Tired of fighting the digital revolution the music companies appear to have finally decided to join it.

After years of futile efforts to stop digital pirates from copying its music, the music business has started to copy the pirates.
Online and mobile Relevant Products/Services services offering listeners unlimited, “free” access to millions of songs are set to proliferate in the coming months, according to executives of the recording companies, Internet service providers and cell phone makers who gathered for a music conference [in the U.K.] over the weekend.
Unlike illegal file-sharing services, which the music industry says are responsible for billions of dollars in lost sales, these new offerings are perfectly legal. The services are not really free, but payment is included in the cost of, say, a new cell phone or a broadband Internet access contract, so the cost to the consumer is disguised. And, unlike pirate sites, these services provide revenue to the music companies.

It is about time. However, the music industry’s efforts to treat its customers like criminals is going to leave a lingering bad taste.
So what prompted this sudden acquisition of good judgement?

“YouTube is a conduit between artists and fans,” Brian Message, the co-manager of Radiohead, Faithless and Kate Nash, said at the annual Midem gathering of music executives in Cannes, France, this week. “These days an artist can be a global brand and record labels are no longer the only option.”
Digital music sales via the Web and mobile phones climbed 25 percent to $3.7 billion last year, making up a fifth of the global market, the International Federation of the Phonographic Industry said Jan. 16. Handset makers are providing a new source of revenue for artists by signing deals with music companies to boost sales of smartphones that can download tracks legally online. Artists can also get payments from YouTube for hits on their videos.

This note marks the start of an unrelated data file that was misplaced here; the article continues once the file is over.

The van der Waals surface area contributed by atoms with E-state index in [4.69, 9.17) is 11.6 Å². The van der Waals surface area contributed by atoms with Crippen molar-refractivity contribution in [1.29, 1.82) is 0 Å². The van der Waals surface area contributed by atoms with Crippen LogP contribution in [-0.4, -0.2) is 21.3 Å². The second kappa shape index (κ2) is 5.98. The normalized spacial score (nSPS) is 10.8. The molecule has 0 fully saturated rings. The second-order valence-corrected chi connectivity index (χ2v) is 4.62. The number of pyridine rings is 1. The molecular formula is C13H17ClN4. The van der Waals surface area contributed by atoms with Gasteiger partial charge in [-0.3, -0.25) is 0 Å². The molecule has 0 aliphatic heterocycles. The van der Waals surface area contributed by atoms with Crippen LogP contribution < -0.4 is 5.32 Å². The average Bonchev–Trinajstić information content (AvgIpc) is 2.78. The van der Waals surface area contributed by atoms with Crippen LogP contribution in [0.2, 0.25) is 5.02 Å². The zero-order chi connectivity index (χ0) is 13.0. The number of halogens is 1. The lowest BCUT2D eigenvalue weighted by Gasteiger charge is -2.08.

“Because of broadband, wireless and the Internet in general, consumers are much more empowered to seek out the music and media they are interested in,” said Aram Sinnreich, co- founder of music industry consulting firm
Radar Research in New York. “The reality is there isn’t going to be a single business model.”

There is nothing like finding out that you are not the only game in town to focus a businessman’s mind on business.

The music industry will be increasingly managed online, without the main backing coming from record labels, according to music managers at the conference. That includes online ticket sales, getting per-play licensing payments from YouTube or creating personalized music Web sites on MySpace Music.

I think a good term for this transition might be: Edison joins the 21st Century. And now a days it is not only Edison who is Looking for the band.
Cross Posted at Power and Control